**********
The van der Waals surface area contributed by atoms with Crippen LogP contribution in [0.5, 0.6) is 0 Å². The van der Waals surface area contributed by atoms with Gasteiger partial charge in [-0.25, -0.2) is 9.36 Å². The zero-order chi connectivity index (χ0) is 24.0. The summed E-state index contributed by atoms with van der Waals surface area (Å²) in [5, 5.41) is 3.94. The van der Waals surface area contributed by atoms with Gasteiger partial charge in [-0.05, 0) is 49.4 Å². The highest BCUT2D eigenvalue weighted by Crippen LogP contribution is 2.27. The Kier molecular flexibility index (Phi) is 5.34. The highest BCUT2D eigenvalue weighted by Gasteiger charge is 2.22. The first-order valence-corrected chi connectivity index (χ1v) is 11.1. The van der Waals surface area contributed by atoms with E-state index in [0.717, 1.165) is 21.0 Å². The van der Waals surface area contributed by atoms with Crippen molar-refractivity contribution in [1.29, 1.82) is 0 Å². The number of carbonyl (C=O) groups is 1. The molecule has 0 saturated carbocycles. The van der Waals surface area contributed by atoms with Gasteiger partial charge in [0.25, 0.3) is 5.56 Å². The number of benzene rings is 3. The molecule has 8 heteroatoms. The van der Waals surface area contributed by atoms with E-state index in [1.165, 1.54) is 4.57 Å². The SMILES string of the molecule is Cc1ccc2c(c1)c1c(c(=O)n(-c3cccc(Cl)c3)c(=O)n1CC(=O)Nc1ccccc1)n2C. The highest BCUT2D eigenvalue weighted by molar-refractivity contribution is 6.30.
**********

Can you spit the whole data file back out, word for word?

The van der Waals surface area contributed by atoms with Crippen LogP contribution in [0.5, 0.6) is 0 Å². The van der Waals surface area contributed by atoms with Gasteiger partial charge in [-0.25, -0.2) is 9.36 Å². The zero-order chi connectivity index (χ0) is 24.0. The summed E-state index contributed by atoms with van der Waals surface area (Å²) in [5, 5.41) is 3.94. The van der Waals surface area contributed by atoms with Gasteiger partial charge in [-0.05, 0) is 49.4 Å². The highest BCUT2D eigenvalue weighted by Crippen LogP contribution is 2.27. The Kier molecular flexibility index (Phi) is 5.34. The highest BCUT2D eigenvalue weighted by Gasteiger charge is 2.22. The first-order valence-corrected chi connectivity index (χ1v) is 11.1. The van der Waals surface area contributed by atoms with E-state index in [0.717, 1.165) is 21.0 Å². The van der Waals surface area contributed by atoms with Crippen molar-refractivity contribution in [1.29, 1.82) is 0 Å². The number of carbonyl (C=O) groups is 1. The molecule has 0 saturated carbocycles. The van der Waals surface area contributed by atoms with Gasteiger partial charge in [0.25, 0.3) is 5.56 Å². The number of benzene rings is 3. The molecule has 8 heteroatoms. The van der Waals surface area contributed by atoms with E-state index in [1.165, 1.54) is 4.57 Å². The SMILES string of the molecule is Cc1ccc2c(c1)c1c(c(=O)n(-c3cccc(Cl)c3)c(=O)n1CC(=O)Nc1ccccc1)n2C. The highest BCUT2D eigenvalue weighted by molar-refractivity contribution is 6.30.